Pair antique furniture with an eclectic assortment of glassware and fabrics in aqua and jewel tones to create a scheme that piques the imagination. Eighteenth-century bed, £4,500, at Alex MacArthur. Fifties lacquered dressing commode (aqua), £4,600, at Talisman.

Interior designer Virginia Howard had no intention of moving from Knightsbridge to Pimlico, until a balcony flat in a nineteenth-century garden square changed her mind. The bedroom is decorated in a pale green colour scheme. The elegant, Grade II-listed stucco building overlooks the garden square in central London, bringing the outside in. Two meagre bedrooms were knocked into one generous one, filled with light from the floor-to-ceiling windows.

The sludgy tones work for Gytha, who with her property-developer husband Jean Michel Bouchon discovered the apartment while renting the flat next door. Where possible, Gytha has avoided using paint. ‘I don’t really like it’ she says. ‘It gives no depth.’ Instead a linen-effect wallpaper by Flamant has been used in the main bedroom, acting as a moody backdrop to a gallery wall of pictures and the red upholstered headboard. ‘It never scuffs, and at night – with low light – it’s just magical. I’m an anti-spotlight person.’

As much as possible, owner Anne-Marie tried to match the wall colours to those that her grandmother had used, keeping the bedrooms the same subtle colours, but adding ‘ribbons’ of colour to outline the architecture and ‘dress the room’.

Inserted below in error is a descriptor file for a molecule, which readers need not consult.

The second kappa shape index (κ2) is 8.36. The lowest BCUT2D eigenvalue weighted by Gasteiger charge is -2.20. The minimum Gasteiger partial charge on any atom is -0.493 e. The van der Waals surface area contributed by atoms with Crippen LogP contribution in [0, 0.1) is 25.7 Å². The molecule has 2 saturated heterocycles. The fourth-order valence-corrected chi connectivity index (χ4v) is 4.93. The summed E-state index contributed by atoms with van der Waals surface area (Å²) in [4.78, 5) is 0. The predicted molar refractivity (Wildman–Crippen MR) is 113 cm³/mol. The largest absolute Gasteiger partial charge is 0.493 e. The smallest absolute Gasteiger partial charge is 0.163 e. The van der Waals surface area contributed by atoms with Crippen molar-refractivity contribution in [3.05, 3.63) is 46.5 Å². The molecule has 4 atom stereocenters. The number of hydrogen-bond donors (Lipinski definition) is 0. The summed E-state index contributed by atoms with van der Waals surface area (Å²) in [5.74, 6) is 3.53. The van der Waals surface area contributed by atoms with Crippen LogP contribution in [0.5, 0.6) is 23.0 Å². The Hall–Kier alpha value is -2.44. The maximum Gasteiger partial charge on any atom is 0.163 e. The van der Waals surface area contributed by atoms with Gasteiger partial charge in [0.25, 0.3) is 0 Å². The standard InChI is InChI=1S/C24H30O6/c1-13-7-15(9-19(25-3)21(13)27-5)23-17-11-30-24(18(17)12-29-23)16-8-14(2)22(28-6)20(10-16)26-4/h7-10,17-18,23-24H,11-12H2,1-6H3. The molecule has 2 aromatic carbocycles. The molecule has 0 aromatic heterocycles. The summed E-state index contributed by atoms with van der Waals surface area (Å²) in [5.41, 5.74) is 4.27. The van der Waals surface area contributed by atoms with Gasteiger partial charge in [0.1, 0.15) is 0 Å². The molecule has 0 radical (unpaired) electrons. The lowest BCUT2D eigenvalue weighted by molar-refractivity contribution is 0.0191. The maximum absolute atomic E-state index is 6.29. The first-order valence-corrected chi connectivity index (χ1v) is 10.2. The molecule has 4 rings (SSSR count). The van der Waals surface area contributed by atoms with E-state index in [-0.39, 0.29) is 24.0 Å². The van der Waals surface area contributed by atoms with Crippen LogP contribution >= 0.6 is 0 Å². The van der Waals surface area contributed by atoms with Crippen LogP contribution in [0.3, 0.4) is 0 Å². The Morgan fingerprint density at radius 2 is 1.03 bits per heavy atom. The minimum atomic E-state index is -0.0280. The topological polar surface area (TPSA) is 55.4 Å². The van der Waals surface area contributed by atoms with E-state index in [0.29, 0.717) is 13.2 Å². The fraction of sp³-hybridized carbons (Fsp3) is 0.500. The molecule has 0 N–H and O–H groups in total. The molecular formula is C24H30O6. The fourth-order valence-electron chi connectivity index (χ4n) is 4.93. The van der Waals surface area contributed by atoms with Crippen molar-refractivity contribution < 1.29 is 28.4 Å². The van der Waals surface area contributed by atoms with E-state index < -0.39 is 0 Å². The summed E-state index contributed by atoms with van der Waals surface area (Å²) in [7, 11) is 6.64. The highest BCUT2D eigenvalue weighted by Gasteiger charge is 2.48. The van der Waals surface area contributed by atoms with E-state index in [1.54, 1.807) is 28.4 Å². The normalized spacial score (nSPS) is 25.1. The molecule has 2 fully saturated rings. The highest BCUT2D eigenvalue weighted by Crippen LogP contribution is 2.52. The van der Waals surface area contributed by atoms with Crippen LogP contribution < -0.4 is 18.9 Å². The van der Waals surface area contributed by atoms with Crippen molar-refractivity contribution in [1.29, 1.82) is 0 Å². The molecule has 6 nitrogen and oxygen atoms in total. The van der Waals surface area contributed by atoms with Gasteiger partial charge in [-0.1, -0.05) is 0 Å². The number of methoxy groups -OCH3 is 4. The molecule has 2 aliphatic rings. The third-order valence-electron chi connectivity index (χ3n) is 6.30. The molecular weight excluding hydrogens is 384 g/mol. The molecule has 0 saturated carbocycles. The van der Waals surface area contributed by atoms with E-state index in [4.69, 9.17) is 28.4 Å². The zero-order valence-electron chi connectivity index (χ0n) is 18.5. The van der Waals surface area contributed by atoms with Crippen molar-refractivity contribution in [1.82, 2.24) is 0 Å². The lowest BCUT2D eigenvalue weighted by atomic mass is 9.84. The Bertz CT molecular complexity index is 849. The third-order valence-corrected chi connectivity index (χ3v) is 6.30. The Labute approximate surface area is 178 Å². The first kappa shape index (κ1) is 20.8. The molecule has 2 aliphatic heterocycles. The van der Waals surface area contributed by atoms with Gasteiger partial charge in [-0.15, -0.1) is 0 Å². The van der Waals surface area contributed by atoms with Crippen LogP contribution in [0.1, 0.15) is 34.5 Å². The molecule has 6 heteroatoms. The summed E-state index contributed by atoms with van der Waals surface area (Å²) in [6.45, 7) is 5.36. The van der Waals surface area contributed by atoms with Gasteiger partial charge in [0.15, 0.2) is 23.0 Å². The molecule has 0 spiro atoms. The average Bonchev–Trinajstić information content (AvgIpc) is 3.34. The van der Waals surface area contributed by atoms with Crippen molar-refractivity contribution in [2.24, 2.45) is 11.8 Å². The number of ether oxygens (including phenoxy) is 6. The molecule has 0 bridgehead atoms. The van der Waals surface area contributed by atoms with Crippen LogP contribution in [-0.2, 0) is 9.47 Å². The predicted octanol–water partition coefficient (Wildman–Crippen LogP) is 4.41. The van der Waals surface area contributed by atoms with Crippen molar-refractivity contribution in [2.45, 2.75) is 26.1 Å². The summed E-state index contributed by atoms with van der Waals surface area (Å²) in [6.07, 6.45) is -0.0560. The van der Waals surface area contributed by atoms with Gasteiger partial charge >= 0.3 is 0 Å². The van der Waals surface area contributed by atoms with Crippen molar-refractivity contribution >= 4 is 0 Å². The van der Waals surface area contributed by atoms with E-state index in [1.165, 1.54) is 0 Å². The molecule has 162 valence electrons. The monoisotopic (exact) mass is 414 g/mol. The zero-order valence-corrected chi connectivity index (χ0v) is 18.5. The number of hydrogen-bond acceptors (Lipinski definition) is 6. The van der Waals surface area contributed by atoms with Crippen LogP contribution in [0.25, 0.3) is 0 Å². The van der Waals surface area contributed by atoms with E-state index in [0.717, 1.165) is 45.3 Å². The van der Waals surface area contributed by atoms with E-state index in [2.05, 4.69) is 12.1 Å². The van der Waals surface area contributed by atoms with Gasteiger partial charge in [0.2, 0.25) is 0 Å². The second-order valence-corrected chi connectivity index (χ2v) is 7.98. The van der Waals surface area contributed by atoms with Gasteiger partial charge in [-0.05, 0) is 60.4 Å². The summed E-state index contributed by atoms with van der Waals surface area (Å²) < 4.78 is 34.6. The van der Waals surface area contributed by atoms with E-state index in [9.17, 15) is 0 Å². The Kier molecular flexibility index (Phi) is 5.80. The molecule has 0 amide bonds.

WALLS Paint, ‘Azurite’, £41.50 for 2.5 litres natural emulsion, from Edward Bulmer Natural Paints. Framed vintage print (left), 85 x 115cm, £850, from William Yeoward. Framed lithograph, Surrounded Islands, by Christo and Jeanne Claude, 75 x 110cm, £1,200, from Wilson Stephens & Jones.

One of the most popular color schemes for a preteen girl’s bedroom is pink, white, and black. Take one look at the room shown here and you’ll see why: it’s the perfect blend of sophistication, innocence, and quirkiness. Stick with black and white on the flooring and the furniture, and you can easily change the theme if your daughter eventually decides she’s too old for pink.  

Are Ariel, Cinderella and Belle your daughter’s best friends? Does she love every Disney princess and dream of arriving at a ball in a pumpkin carriage of her own? She’s not alone — the many princesses of Disney have been loved through several generations of girls. What better way to decorate her room than with a full-wall mural of her favorite animated characters? You can hire a muralist to create a one-of-a-kind design, or buy a wallpaper mural that is easy to apply on your own.

When two architects bought one of the smallest houses in New York, they transformed the interior, creating a bijou interior with a sense of spaciousness that belies its exterior appearance.The main bedroom features a four-poster bed.

Deputy decoration director Ruth Sleightholme combines a mid-century English colour palette with Grecian-inspired artwork and furniture to create calm and inviting schemes with quirky details that catch the eye.